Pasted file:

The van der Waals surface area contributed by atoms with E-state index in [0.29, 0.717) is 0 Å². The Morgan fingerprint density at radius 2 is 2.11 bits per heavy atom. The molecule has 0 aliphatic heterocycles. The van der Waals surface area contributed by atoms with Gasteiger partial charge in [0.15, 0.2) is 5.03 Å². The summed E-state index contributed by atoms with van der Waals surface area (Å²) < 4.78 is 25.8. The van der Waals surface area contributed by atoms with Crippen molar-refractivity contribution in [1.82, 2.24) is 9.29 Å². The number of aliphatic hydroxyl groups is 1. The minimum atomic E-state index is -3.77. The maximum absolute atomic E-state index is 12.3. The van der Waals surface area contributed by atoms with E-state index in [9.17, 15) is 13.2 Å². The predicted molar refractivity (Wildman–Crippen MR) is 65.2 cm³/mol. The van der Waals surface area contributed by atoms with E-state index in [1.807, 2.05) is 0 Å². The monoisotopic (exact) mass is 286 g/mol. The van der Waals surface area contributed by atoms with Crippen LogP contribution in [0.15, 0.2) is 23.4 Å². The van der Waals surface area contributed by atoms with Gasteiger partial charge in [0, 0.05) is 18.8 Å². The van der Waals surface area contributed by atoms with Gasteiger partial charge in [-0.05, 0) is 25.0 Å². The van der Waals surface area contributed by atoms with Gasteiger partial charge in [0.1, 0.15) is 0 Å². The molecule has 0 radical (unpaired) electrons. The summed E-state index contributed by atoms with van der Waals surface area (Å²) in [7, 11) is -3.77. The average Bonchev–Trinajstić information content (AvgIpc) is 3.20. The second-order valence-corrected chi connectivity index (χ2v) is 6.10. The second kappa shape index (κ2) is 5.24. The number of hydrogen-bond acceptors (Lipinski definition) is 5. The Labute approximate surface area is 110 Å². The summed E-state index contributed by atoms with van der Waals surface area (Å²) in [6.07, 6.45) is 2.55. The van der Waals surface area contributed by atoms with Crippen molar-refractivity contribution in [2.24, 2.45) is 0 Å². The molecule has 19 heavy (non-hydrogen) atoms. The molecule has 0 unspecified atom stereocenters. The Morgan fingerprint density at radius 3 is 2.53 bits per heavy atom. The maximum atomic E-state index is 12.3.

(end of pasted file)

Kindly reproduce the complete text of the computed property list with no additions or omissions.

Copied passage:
The van der Waals surface area contributed by atoms with E-state index in [0.29, 0.717) is 0 Å². The Morgan fingerprint density at radius 2 is 2.11 bits per heavy atom. The molecule has 0 aliphatic heterocycles. The van der Waals surface area contributed by atoms with Gasteiger partial charge in [0.15, 0.2) is 5.03 Å². The summed E-state index contributed by atoms with van der Waals surface area (Å²) < 4.78 is 25.8. The van der Waals surface area contributed by atoms with Crippen molar-refractivity contribution in [1.82, 2.24) is 9.29 Å². The number of aliphatic hydroxyl groups is 1. The minimum atomic E-state index is -3.77. The maximum absolute atomic E-state index is 12.3. The van der Waals surface area contributed by atoms with E-state index in [9.17, 15) is 13.2 Å². The predicted molar refractivity (Wildman–Crippen MR) is 65.2 cm³/mol. The van der Waals surface area contributed by atoms with E-state index in [1.807, 2.05) is 0 Å². The monoisotopic (exact) mass is 286 g/mol. The van der Waals surface area contributed by atoms with Crippen LogP contribution in [0.15, 0.2) is 23.4 Å². The van der Waals surface area contributed by atoms with Gasteiger partial charge in [0, 0.05) is 18.8 Å². The van der Waals surface area contributed by atoms with Gasteiger partial charge in [-0.05, 0) is 25.0 Å². The van der Waals surface area contributed by atoms with Gasteiger partial charge in [0.1, 0.15) is 0 Å². The molecule has 0 radical (unpaired) electrons. The summed E-state index contributed by atoms with van der Waals surface area (Å²) in [7, 11) is -3.77. The average Bonchev–Trinajstić information content (AvgIpc) is 3.20. The second-order valence-corrected chi connectivity index (χ2v) is 6.10. The second kappa shape index (κ2) is 5.24. The number of hydrogen-bond acceptors (Lipinski definition) is 5. The Labute approximate surface area is 110 Å². The summed E-state index contributed by atoms with van der Waals surface area (Å²) in [6.07, 6.45) is 2.55. The van der Waals surface area contributed by atoms with Crippen molar-refractivity contribution in [2.24, 2.45) is 0 Å². The molecule has 19 heavy (non-hydrogen) atoms. The molecule has 0 unspecified atom stereocenters. The Morgan fingerprint density at radius 3 is 2.53 bits per heavy atom. The maximum atomic E-state index is 12.3.